Show me

Why We Make & How to Keep New Year’s Resolutions

on 12 February 2020 in General News

As the New Year brings with it the promise of a new beginning, there is no better time to set some resolutions for the coming year. This clean slate brings with it the idea that habits can be easily changed so that you can live a better life in the new year. 

It’s interesting to note that traditionally New Year’s resolutions looked at changing bad habits or persisting with good habits. It's possible that our modern-day lifestyles have driven us to choose the former rather than reflecting on the latter. Choosing the right resolution might take some deliberation but with a little planning, these can be broken down into small manageable goals and produce a long-term habit shift.

 

What are the main types of resolutions? 

Resolutions are promises to ourselves for the New Year. While resolutions can be both short and long term goals, they commonly fall into three categories:

  • Health and fitness including eating healthier, improving physical health and losing weight
  • Work-related including improving skill sets, earning more and better time management. 
  • Family-related including spending more time with loved ones and growing the family. 

Other types of resolutions include:

  • Meeting new people
  • Reading more
  • Watching less television 
  • Saving money 
  • Being more open and adventurous 

No matter what category these common resolutions fall into, they all have one thing in common - working towards improving your life

Reasons why people don’t achieve their resolutions 

Some resolutions fail because we tackle too much and others because we fail to plan appropriately. Here are some common reasons why our plans might not eventuate:

  • Setting a goal that revolves around an outcome rather than a change in behaviour. Joining a gym is a common fitness goal which is satisfied the moment you hand over your credit card details. Experts hold a kind of relentless optimism responsible for our desire to demonstrate being self-made which typically comes from social signals like being a member of a gym or having an ideal body shape. It’s far better to be committed to new & positive ways of living rather than focusing on the outcome.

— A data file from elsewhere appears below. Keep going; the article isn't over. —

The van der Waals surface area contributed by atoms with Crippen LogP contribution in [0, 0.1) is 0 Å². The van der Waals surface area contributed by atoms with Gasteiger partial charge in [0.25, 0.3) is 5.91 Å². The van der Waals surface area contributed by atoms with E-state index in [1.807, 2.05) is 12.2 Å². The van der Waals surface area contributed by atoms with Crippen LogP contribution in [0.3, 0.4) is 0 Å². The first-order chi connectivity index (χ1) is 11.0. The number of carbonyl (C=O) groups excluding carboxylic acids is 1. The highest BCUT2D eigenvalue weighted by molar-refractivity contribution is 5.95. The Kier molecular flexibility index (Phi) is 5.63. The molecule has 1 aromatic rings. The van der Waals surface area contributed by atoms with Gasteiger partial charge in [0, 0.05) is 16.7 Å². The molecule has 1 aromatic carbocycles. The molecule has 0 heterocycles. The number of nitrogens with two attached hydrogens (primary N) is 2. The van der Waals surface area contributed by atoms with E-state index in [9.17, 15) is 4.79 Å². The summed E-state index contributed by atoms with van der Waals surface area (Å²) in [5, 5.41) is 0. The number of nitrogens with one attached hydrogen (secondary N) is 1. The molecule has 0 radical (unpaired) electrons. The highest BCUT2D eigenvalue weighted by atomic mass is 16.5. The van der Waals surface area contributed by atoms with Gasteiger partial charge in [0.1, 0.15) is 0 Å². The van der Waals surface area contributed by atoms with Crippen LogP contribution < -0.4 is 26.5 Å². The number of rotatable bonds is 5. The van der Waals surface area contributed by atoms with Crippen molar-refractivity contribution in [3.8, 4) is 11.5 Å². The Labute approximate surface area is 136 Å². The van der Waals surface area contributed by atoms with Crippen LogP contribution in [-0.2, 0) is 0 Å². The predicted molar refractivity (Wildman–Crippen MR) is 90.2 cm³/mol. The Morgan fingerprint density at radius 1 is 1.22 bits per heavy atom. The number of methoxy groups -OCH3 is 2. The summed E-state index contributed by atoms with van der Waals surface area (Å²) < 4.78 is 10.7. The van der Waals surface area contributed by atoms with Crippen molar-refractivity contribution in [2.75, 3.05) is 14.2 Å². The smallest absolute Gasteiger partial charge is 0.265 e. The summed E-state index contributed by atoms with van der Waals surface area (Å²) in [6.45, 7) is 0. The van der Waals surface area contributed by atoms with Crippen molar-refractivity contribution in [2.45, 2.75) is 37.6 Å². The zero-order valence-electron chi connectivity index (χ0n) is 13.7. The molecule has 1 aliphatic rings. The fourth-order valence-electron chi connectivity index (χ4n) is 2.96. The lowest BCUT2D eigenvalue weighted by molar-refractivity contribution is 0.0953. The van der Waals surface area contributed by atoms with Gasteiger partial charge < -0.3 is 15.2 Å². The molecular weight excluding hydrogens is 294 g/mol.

• The goal requires someone else to be completed. This can happen for resolutions about expanding a family or entering a relationship. Challenging topics on their own, it might be best to pivot towards the individual thing/s you can contribute a life with your partner or your social network. It could be anything from being more open to meeting new people or finding more time to connect with your partner as a parent.

  • Opting for aspirational rather than realistic. Earning more money is secretly on many people’s wishlists but it's hugely dependant upon numerous factors. In short, you can’t expect to earn more money without doing other things like learning new skills or exploring new areas of your professional network. 

Above all else, resolutions fail because of the majority of them centre around an outcome and not the journey. However, this doesn’t mean that you shouldn’t set goals. Instead, opt for manageable shifts in behaviour which actively help you get toward a desirable outcome. 

 

Ways you can keep your New Year’s resolutions 

It may seem like it’s easier to scrap making New Year’s resolutions altogether, however, the concept of making new promises is actually a really good one. By focusing on goals that are clear, concise and attainable whilst managing your expectations on how to execute your plans, you could unlock your potential.

  • Get clear on the details: The ability to meet resolutions revolves around being clear about exactly what you want to do and then figuring out how to follow through with it. Notice how eating an additional two vegetables a day or spending half an hour every day at Fernwood Fitness is far more straightforward than vague goals such as ‘lose weight’ - making the goal that bit more achievable.

  • Break down big and daunting tasks into more manageable ones: You’ve got 12 months / 365 days to see your plan through so using these time blocks could be a smart way to experience little wins whilst keeping sight of the bigger (long-term) journey. For example, you could ride a bike to work or hit the gym for 30 mins every afternoon. You’re bound to feel the physical effects of your new routine within a few months and by the end of the year, you can successfully say you spent the year building a new fitness habit.  

  • Sharing your goals with others: Choosing to vocalise your plans to someone who you love and respect is an easy way to promote accountability and foster a positive relationship with your goal setting behaviours. So next time you’re out for coffee with friends or dining with your family, consider dropping resolutions into the conversation - you might be surprised by the enthusiasm and encouragement that they come back with. 

When making resolutions it’s also wise to try to keep your good habits in place as they might help you in achieving your long term plans. 

 

Achieving New Year’s Resolutions with Marketplace 

New Year’s resolutions no longer have to be mere thoughts that go out the window mid-January. Instead, they can be promises that lead to bigger and better things in 2020. The key to resolutions is starting small. By breaking down resolutions into clear and manageable goals, it becomes easier to picture how you’ll achieve your goals. Setting you up for success, rather than another year of broken resolutions. 

Marketplace Gungahlin can help you towards achieving your 2020 New Year’s Resolutions. Whether you are looking to kick start a new exercise routine or searching for solutions to declutter your home, Marketplace is the place to be. 

 

The Hub > February 2020 > Why We Make & How to Keep New Year’s Resolutions